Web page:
We had the good fortune of connecting with Amy Kersten and we’ve shared our conversation below.
Hi Amy, how has your work-life balance changed over time?
I advise thinking about “balance” over the course of a year – not in the immediate. I think balance is impossible, to be honest, and many people, especially women, waste time trying to find it in the day-to-day.
I have accomplished big things in my career when I give them my sole focus for a time, like a screenplay for example. I was on about 7 weeks of unemployment after a tough project, and I knew this was precious time without any distractions in it. Above all things back then, I just wanted to finally finish this script. So all I thought about for the most part was that screenplay and how to solve the structure puzzle of it. During that time, the flatness of abs was not a priority and got zero attention; but I had a 120-page screenplay to show for it.
You can’t multi-task when climbing a mountain. Just climb the mountain. Get to the top. Take a breath….and then treat yourself to some yoga.
Let’s talk shop? Tell us more about your career, what can you share with our community?
I think your network is the most valuable thing you have in a career, over education and resume credits. People help other people; we are tribal -it is just how society works. When I build true connections with people, beyond just superficial professional acquaintances, then the magic starts to happen.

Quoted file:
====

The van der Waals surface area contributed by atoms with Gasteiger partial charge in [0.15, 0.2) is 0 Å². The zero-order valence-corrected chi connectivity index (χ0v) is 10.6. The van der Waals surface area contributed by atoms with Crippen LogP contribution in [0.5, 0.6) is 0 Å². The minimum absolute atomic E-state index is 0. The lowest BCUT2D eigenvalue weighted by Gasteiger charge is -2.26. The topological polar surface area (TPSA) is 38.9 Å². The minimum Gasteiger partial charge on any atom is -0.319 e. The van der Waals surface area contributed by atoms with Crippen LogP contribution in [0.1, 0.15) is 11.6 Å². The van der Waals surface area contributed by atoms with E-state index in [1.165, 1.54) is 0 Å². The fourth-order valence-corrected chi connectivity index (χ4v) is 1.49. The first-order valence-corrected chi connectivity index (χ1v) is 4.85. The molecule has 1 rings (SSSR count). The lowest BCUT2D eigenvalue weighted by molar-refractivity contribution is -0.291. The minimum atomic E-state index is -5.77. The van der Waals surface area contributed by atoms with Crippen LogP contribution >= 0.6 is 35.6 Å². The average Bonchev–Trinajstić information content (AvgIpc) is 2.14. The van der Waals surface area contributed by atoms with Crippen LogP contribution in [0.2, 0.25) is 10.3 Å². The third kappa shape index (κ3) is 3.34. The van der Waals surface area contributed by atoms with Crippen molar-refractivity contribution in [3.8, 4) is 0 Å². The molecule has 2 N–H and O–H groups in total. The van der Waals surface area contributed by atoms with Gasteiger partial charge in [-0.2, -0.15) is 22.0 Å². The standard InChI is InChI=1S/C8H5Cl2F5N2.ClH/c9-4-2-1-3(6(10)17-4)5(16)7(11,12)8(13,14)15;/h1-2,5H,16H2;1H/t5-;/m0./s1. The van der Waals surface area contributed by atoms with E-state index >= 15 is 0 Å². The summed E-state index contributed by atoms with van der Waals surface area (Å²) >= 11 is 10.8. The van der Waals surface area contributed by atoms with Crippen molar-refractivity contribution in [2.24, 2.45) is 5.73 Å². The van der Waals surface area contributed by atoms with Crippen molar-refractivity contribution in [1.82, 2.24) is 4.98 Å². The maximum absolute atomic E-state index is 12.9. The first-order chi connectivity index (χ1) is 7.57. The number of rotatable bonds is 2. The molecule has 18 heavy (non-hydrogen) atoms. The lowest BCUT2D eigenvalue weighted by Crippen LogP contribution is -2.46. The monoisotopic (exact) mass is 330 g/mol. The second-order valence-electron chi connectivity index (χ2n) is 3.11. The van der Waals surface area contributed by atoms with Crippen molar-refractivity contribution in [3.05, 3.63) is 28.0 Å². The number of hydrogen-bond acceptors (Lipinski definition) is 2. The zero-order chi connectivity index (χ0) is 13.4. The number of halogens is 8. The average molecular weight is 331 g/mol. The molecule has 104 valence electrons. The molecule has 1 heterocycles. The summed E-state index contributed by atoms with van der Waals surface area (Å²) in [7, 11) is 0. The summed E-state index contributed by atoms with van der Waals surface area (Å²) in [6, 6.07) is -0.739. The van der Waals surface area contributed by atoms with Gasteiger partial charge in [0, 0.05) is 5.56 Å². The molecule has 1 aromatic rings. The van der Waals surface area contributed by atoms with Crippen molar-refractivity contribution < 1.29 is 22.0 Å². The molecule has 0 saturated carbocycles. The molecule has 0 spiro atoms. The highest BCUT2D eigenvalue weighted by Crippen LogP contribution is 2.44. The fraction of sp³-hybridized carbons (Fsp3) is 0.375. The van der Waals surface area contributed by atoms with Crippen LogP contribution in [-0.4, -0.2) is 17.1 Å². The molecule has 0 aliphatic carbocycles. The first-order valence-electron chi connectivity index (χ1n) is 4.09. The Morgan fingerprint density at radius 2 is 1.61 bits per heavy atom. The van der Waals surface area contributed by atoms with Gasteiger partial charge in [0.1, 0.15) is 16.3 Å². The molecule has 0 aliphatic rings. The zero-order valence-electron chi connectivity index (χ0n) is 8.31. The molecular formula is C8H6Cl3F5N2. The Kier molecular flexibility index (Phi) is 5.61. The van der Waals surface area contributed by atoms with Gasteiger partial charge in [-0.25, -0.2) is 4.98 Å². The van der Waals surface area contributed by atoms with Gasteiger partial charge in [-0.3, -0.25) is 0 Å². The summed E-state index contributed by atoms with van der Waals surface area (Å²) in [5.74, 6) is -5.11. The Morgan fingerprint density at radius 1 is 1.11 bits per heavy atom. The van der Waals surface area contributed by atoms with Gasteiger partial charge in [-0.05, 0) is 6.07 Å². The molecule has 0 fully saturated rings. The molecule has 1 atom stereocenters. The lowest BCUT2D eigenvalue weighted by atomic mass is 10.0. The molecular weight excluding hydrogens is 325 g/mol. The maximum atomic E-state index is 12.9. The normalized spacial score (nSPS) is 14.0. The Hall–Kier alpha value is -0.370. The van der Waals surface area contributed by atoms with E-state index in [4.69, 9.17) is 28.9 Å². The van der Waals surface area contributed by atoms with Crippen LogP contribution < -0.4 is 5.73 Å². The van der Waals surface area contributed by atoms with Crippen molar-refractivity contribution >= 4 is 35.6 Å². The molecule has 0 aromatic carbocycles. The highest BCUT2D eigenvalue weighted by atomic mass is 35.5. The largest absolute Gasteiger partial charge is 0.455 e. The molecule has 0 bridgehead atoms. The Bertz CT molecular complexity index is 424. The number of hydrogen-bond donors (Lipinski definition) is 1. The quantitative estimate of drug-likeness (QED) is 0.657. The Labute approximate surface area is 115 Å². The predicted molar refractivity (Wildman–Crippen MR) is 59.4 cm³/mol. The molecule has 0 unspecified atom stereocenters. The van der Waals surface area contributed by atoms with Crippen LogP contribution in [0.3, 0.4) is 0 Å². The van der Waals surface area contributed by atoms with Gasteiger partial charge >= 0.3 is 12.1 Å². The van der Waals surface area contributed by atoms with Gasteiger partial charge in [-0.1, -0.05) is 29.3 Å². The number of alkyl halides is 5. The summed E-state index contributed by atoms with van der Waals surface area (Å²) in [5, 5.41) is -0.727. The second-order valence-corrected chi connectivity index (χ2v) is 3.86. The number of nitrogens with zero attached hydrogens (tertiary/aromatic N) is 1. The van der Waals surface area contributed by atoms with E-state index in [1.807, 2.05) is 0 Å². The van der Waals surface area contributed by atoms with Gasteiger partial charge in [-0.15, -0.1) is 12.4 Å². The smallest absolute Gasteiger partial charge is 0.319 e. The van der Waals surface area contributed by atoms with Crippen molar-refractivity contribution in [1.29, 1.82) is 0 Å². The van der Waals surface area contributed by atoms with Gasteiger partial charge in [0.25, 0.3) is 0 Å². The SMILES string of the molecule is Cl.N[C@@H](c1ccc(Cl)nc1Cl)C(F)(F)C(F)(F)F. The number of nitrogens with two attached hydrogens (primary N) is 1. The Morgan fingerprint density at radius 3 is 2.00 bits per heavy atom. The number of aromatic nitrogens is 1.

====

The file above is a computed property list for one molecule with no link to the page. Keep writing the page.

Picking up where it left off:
Any places to eat or things to do that you can share with our readers? If they have a friend visiting town, what are some spots they could take them to?
I always say LA is not a city, it is a small country – so pick a province.
Personally, I love the scenic canyon drives. There is a wonderful winery in Thousand Oaks called Cornell. Take the scenic route to the beach, Malibu canyon is stunning – almost like Italy.
The Shoutout series is all about recognizing that our success and where we are in life is at least somewhat thanks to the efforts, support, mentorship, love and encouragement of others. So is there someone that you want to dedicate your shoutout to?
I want to shout out the life’s work of the writer Emily Hahn. She passed away in 1997, but her journey shifted my own view of my non-traditional path in life.
In the early part of the 20th century, she was essentially immune to the influence of the patriarchy personally and professionally. She traveled the world on her own, wrote about whatever she wanted despite stigma or pressure from her publishers, and built her life on her own unique timeline – not a prescribed one. She’s become an icon for me, a mentor buried in lesser-known history.